siRNA transfection

siRNA targeting ATG5 and siGenome non-targeting siRNA were used for ATG5 knockdown and control, respectively. The set of siRNAs against ATG5–1 (sense 5′-GGGAAGCAGAACCAUACUATT-3′, antisense 5′-UAGUAUGGUUCUGCUUCCCTT-3′), ATG5–2 (sense 5′-GGAUGCAAUUGAAGCUCAUTT-3′, antisense 5′-AUGAGCUUCAAUUGCAUCCTT-3′), and a negative control siRNA (sense 5′-UUCUCCGAACGUGUCACGUTT-3′, antisense 5′-ACGUGACACGUUCGGAGAATT-3′) were obtained from GenePharma (GenePharma, Shanghai, China). Briefly, cells were grown in six-well plates and transiently transfected at 60–70% confluence with 100 pmol siRNA using Lipofectamine™ RNAi MAX Transfection Reagent (Thermofisher, Massachusetts, USA) according to the manufacturer’s instructions. After 36 h of transfection, the cells were treated with DMSO or with β-Thujaplicin for 24 h. Then the cells were harvested for qRT-PCR western blot and MTT analyses.

Xenograft tumor growth studies

Male BALB/c nude mice (5–6 weeks old) were purchased from Shanghai Jiesijie Model Animal Research Center (Shanghai, China). All mice were housed under a specific pathogen-free facility and maintained according to the guidelines for laboratory animal care. In total, 5.0 × 106 HepG2 cells in 100 μl of PBS were subcutaneously injected into the right flanks of the mice. When the tumor volume reached about 100 mm3, the mice were randomized into two groups and intraperitoneally injected with β-Thujaplicin (5 mg/kg body weight, every day) or 5% DMSO separately. Tumor volume was measured every 3 days for 15 days. Then the mice were euthanized and the tumor and liver were isolated. Tumor volumes were calculated by the following formula: volume = 0.5 × (length × width2).

Immunohistochemistry

After the mice were euthanized, the liver was isolated immediately from β-Thujaplicin or DMSO-treated mice, and fixed in 4% paraformaldehyde solution for 48 h. Then the liver was prepared as paraffin-embedded sections, and used for H&E (Sangon Biotech, Shanghai, China) Staining. The images were captured by Nikon Eclipse Ni-E (Nikon, Japan).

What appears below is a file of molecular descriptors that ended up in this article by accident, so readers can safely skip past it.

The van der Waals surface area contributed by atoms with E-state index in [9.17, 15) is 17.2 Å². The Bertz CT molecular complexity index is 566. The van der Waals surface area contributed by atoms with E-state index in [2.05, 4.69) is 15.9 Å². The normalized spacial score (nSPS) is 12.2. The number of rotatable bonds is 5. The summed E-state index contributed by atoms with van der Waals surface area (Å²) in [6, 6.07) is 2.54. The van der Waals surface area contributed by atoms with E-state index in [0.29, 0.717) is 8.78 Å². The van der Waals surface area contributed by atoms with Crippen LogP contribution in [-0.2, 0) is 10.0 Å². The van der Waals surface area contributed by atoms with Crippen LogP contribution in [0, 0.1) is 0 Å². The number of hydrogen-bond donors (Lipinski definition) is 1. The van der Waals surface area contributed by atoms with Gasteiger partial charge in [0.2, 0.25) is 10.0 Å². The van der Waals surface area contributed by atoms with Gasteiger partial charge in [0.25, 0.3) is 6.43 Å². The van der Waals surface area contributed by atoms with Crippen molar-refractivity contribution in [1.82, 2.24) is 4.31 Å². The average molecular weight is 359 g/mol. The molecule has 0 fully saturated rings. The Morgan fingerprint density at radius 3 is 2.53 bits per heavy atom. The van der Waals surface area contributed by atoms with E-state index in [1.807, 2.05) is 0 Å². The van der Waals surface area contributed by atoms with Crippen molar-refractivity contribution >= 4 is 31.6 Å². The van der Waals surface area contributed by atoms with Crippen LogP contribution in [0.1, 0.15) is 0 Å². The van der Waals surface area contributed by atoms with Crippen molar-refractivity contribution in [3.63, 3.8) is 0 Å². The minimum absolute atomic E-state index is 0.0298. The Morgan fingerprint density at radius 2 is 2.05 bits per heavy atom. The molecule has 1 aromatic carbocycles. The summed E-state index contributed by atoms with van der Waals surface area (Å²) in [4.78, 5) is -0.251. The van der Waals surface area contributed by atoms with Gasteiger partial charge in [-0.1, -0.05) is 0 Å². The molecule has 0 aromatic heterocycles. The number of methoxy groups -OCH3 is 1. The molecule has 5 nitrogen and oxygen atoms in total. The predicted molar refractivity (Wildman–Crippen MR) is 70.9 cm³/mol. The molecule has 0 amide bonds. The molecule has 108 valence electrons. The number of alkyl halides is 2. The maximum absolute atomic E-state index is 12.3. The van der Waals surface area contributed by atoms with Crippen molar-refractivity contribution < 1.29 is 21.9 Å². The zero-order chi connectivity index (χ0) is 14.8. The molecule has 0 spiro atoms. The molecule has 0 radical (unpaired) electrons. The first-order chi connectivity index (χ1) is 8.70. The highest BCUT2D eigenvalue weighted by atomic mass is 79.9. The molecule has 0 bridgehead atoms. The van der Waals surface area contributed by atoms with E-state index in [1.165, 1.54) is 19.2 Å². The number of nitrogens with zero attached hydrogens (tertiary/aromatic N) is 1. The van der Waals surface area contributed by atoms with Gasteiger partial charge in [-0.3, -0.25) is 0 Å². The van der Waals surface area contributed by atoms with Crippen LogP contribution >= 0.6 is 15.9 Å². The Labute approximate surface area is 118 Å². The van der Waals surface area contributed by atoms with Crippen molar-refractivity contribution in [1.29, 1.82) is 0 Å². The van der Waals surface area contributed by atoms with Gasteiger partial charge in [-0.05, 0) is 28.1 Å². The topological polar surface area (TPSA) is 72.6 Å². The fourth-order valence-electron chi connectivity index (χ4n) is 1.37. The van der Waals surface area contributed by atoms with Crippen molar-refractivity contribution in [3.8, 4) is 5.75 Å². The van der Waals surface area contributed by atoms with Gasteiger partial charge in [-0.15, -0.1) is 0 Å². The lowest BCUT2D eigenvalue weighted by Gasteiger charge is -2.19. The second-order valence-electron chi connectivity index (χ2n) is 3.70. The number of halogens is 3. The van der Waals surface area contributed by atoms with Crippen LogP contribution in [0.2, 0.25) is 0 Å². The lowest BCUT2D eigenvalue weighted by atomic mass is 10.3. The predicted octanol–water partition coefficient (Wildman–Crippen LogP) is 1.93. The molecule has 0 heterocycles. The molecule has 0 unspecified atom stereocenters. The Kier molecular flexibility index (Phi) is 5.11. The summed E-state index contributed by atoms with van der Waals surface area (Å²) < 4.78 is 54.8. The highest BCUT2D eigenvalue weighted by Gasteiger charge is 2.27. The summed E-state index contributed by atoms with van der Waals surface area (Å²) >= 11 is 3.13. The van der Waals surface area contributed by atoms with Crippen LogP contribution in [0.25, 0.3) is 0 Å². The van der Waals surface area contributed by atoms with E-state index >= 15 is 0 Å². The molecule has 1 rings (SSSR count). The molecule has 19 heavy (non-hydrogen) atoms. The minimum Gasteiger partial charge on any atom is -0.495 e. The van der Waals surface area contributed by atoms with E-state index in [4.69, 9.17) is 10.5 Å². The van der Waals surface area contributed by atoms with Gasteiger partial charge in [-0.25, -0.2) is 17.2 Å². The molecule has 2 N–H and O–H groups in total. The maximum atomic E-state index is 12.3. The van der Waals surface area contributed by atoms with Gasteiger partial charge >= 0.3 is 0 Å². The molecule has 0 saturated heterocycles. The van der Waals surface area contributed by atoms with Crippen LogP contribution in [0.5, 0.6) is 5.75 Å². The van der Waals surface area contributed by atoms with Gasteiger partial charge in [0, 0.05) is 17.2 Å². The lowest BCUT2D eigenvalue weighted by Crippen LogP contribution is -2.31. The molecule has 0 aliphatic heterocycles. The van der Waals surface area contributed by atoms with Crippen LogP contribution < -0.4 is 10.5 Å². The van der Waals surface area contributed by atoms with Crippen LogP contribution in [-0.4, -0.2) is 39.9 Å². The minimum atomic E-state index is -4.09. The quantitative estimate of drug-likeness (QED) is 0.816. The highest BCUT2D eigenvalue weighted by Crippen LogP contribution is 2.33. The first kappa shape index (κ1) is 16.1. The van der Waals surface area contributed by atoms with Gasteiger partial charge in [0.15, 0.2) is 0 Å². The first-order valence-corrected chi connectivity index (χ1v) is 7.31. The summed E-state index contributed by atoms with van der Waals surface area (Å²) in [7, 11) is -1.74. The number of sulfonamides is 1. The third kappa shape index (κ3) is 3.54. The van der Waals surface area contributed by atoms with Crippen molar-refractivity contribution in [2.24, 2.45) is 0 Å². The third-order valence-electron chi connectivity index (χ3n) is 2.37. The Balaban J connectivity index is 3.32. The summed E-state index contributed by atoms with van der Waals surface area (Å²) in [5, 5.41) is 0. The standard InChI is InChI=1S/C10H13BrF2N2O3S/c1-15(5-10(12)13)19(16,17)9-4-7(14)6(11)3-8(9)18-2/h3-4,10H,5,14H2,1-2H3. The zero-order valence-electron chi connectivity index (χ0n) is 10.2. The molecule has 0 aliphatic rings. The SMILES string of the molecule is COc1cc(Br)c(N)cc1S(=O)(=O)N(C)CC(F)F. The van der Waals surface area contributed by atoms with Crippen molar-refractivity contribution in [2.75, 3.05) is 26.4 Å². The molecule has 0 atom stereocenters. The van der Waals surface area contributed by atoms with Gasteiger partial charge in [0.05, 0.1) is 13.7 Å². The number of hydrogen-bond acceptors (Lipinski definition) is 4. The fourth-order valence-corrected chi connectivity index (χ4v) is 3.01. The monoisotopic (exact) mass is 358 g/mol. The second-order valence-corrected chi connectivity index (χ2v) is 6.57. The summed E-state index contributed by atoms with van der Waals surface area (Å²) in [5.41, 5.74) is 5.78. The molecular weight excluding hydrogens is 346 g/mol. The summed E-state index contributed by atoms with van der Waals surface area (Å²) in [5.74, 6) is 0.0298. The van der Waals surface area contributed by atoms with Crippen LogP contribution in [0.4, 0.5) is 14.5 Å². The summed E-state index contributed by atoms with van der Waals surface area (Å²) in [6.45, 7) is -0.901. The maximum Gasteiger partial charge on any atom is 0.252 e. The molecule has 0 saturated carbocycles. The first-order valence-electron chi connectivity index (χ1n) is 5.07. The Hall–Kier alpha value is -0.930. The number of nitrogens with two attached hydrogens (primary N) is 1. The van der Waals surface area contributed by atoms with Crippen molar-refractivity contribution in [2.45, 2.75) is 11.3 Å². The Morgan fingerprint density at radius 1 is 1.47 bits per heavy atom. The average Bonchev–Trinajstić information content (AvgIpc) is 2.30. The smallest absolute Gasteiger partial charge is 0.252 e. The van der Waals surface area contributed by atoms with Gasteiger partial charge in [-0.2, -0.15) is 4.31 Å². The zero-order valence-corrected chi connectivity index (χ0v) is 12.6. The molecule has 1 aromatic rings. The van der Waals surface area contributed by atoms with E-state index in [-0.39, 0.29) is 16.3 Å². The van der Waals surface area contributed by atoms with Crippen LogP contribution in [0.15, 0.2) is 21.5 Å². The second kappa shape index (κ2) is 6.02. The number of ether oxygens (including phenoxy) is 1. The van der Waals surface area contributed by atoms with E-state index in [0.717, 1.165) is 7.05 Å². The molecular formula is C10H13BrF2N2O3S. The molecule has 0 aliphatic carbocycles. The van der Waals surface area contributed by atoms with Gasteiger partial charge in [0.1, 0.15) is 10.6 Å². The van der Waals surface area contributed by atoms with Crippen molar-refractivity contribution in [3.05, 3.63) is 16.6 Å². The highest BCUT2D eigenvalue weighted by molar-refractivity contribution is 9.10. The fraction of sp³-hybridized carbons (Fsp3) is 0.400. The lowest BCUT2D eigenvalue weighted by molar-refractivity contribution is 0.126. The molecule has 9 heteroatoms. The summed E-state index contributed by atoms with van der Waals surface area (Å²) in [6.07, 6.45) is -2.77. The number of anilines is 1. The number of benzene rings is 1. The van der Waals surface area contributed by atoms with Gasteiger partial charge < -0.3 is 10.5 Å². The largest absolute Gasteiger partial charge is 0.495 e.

Statistical analysis

All data were repeated at least three times independently. Data were expressed as the mean ± SD. Statistical significance (*P < 0.05, **P < 0.01, and ***P < 0.001) was determined by GraphPad Prism 5 (GraphPad Software, Inc., La Jolla, CA, USA) using Student’s t test or one-way analysis of variance.

References

  1. 1.

    Bray, F. et al. Global cancer statistics2018: GLOBOCAN estimates of incidence and mortality worldwide for 36 cancers in 185 countries. Preprint at https://onlinelibrary.wiley.com/doi/abs/10.3322/caac.21492 (2018).

  2. 2.

    Chacko, S. & Samanta, S. “Hepatocellular carcinoma: a life-threatening disease”. Biomed. Pharmacother. 84, 1679–1688 (2016).

  3. 3.

    Cheng, A. L. et al. Phase III trial of lenvatinib (LEN) vs sorafenib (SOR) in first-line treatment of patients (pts) with unresectable hepatocellular carcinoma (uHCC). J. Clin. Oncol. 35, 4001 (2017).

  4. 4.

    Llovet, J. M. & Bruix, J. Systematic review of randomized trials for unresectable hepatocellular carcinoma: chemoembolization improves survival. Hepatology 37, 429–442 (2003).

  5. 5.

    Kudo, M. et al. Lenvatinib versus sorafenib in first-line treatment of patients with unresectable hepatocellular carcinoma: a randomised phase 3 non-inferiority trial. Lancet 391, 1163–1173 (2018).

  6. 6.

    Seo, J. S., Choi, Y. H., Moon, J. W., Kim, H. S. & Park, S. H. Hinokitiol induces DNA demethylation via DNMT1 and UHRF1 inhibition in colon cancer cells. BMC Cell Biol. 18, 14 (2017).

  7. 7.

    Tsao, Y. T. et al. Hinokitiol inhibits melanogenesis via AKT/mTOR signaling in B16F10 mouse melanoma cells. Int. J. Mol. Sci. 17, 1–7 (2016).

  8. 8.

    Lee, Y. S. et al. Hinokitiol inhibits cell growth through induction of S-phase arrest and apoptosis in human colon cancer cells and suppresses tumor growth in a mouse xenograft experiment. J. Nat. Prod. 76, 2195–2202 (2013).

  9. 9.

    Byeon, S. E. et al. Hinokitiol, a natural tropolone derivative, inhibits TNF-α production in LPS-activated macrophages via suppression of NF-κB. Planta Med. 74, 828–833 (2008).

  10. 10.

    Anderson, A. B. & Gripenberg, J. Antibiotic substances from the heart wood of Thuja plicata D. Don; the constitution of beta-thujaplicin. Acta Chem. Scand. 2, 644–650 (1948).

  11. 11.

    Inamori, Y. et al. Antimicrobial activity and metalloprotease inhibition of hinokitiol-related compounds, the constituents of Thujopsis dolabrata S. and Z. hondai MAK. Biol. Pharm. Bull. 22, 990–993 (1999).

  12. 12.

    Baya, M., Soulounganga, P., Gelhaye, E. & Gérardin, P. Fungicidal activity of beta-thujaplicin analogues. Pest Manag. Sci. 57, 833–838 (2001).

  13. 13.